The way we work is to put in place a strategy that will evolve over time. What we ask of our clients is that they are willing to be flexible and to attempt new things. Even those that may make them feel a little uncomfortable. We wouldn’t make recommendations if we didn’t feel they would work.

Results

If you are working with the right practitioner or agency, then you will start to see results. The profile of your business will increase. People will start to chat to you about the latest news they have read. Business associates will comment, like and share your content. Associates will start to follow your social media channels. You will have the chance to celebrate awards with colleagues.

What a brand can expect from PR, depends entirely on its objectives. The greatest benefit being that PR can be so many different things, to so many different people. There is however one thing for certain, a return on investment should be a given!

WHY WOULD YOU WANT TO WORK IN PR?

Why would you want to work in PR

It’s a fair question. PR is challenging. You never get chance to switch off. As part of the day job, you must manage multiple relationships. It’s about working to other people’s deadlines. There is a constant feeling of being accountable for your own actions, and sometimes those of others. So, why would you want to work in PR?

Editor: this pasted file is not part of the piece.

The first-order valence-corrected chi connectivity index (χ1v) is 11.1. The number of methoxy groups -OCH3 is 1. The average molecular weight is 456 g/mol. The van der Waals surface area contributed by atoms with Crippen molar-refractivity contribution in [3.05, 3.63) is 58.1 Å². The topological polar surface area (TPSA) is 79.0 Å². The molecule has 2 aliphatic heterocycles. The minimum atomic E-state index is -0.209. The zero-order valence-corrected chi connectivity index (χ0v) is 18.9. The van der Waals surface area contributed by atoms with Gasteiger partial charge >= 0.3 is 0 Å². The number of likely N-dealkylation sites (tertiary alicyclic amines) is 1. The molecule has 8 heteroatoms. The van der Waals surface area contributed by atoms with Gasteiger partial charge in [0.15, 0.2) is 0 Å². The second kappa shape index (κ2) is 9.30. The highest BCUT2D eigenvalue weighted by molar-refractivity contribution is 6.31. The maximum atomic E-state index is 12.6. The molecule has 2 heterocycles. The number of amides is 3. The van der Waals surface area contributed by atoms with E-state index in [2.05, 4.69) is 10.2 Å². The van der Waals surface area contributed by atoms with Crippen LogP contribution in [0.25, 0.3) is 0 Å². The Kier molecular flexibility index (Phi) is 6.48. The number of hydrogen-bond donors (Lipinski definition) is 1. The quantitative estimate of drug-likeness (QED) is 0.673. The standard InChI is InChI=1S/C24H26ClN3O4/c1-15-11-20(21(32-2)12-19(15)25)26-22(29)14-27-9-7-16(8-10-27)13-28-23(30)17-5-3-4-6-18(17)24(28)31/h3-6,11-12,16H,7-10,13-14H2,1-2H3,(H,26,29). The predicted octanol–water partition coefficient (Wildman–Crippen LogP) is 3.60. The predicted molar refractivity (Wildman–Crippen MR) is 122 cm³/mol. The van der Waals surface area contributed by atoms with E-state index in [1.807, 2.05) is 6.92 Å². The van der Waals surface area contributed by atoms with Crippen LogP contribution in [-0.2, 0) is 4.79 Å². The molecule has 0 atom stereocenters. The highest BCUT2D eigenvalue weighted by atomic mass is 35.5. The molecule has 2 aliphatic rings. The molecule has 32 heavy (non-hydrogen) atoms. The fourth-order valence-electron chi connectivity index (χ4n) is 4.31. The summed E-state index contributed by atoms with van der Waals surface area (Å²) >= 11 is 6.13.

We work in an industry that is constantly changing and that makes it exciting and unpredictable. It also means that we need to keep abreast of any new tactics that could benefit our clients. This puts us in a position where we are constantly learning.

For those that like to push themselves, PR is a perfect career path. It isn’t for the faint-hearted. Unless you have worked in the industry, it’s somewhat of an enigma. The assumption is you write copy and send it to a journalist, but the reality couldn’t be more different.

The traits of a PR professional

Becoming an exceptional PR professional takes time and experience. I don’t believe you can ever stop learning and so, as a practitioner and business owner, I make it my mission to read, listen and digest.